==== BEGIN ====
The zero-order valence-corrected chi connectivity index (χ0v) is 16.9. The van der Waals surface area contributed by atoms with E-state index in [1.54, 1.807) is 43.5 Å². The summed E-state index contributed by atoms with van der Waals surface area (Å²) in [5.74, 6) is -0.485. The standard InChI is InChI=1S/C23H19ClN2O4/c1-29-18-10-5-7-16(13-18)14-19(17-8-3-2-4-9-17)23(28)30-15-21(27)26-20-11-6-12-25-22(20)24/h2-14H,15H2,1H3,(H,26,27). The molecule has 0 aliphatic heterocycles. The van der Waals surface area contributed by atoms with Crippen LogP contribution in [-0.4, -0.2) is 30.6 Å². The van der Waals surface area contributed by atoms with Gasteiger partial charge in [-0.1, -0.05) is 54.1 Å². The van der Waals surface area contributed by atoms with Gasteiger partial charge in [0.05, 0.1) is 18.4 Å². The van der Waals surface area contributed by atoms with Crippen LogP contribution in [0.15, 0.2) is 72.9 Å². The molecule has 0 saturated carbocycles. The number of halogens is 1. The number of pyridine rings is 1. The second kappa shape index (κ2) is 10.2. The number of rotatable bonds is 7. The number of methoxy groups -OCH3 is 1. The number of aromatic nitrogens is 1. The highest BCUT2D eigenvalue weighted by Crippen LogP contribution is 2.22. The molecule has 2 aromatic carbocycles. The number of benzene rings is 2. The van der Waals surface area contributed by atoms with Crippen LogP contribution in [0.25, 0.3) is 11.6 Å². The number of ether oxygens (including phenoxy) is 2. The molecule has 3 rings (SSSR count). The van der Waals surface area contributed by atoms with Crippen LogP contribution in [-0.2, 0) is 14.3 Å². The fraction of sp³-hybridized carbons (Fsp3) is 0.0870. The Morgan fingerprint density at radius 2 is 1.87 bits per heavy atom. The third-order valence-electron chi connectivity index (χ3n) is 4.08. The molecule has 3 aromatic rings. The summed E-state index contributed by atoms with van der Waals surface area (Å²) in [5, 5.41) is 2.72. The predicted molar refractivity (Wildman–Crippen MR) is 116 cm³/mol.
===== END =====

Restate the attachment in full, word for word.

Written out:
The zero-order valence-corrected chi connectivity index (χ0v) is 16.9. The van der Waals surface area contributed by atoms with E-state index in [1.54, 1.807) is 43.5 Å². The summed E-state index contributed by atoms with van der Waals surface area (Å²) in [5.74, 6) is -0.485. The standard InChI is InChI=1S/C23H19ClN2O4/c1-29-18-10-5-7-16(13-18)14-19(17-8-3-2-4-9-17)23(28)30-15-21(27)26-20-11-6-12-25-22(20)24/h2-14H,15H2,1H3,(H,26,27). The molecule has 0 aliphatic heterocycles. The van der Waals surface area contributed by atoms with Crippen LogP contribution in [-0.4, -0.2) is 30.6 Å². The van der Waals surface area contributed by atoms with Gasteiger partial charge in [-0.1, -0.05) is 54.1 Å². The van der Waals surface area contributed by atoms with Gasteiger partial charge in [0.05, 0.1) is 18.4 Å². The van der Waals surface area contributed by atoms with Crippen LogP contribution in [0.15, 0.2) is 72.9 Å². The molecule has 0 saturated carbocycles. The number of halogens is 1. The number of pyridine rings is 1. The second kappa shape index (κ2) is 10.2. The number of rotatable bonds is 7. The number of methoxy groups -OCH3 is 1. The number of aromatic nitrogens is 1. The highest BCUT2D eigenvalue weighted by Crippen LogP contribution is 2.22. The molecule has 2 aromatic carbocycles. The number of benzene rings is 2. The van der Waals surface area contributed by atoms with Crippen LogP contribution in [0.25, 0.3) is 11.6 Å². The number of ether oxygens (including phenoxy) is 2. The molecule has 3 rings (SSSR count). The van der Waals surface area contributed by atoms with Crippen LogP contribution in [-0.2, 0) is 14.3 Å². The fraction of sp³-hybridized carbons (Fsp3) is 0.0870. The Morgan fingerprint density at radius 2 is 1.87 bits per heavy atom. The third-order valence-electron chi connectivity index (χ3n) is 4.08. The molecule has 3 aromatic rings. The summed E-state index contributed by atoms with van der Waals surface area (Å²) in [5, 5.41) is 2.72. The predicted molar refractivity (Wildman–Crippen MR) is 116 cm³/mol.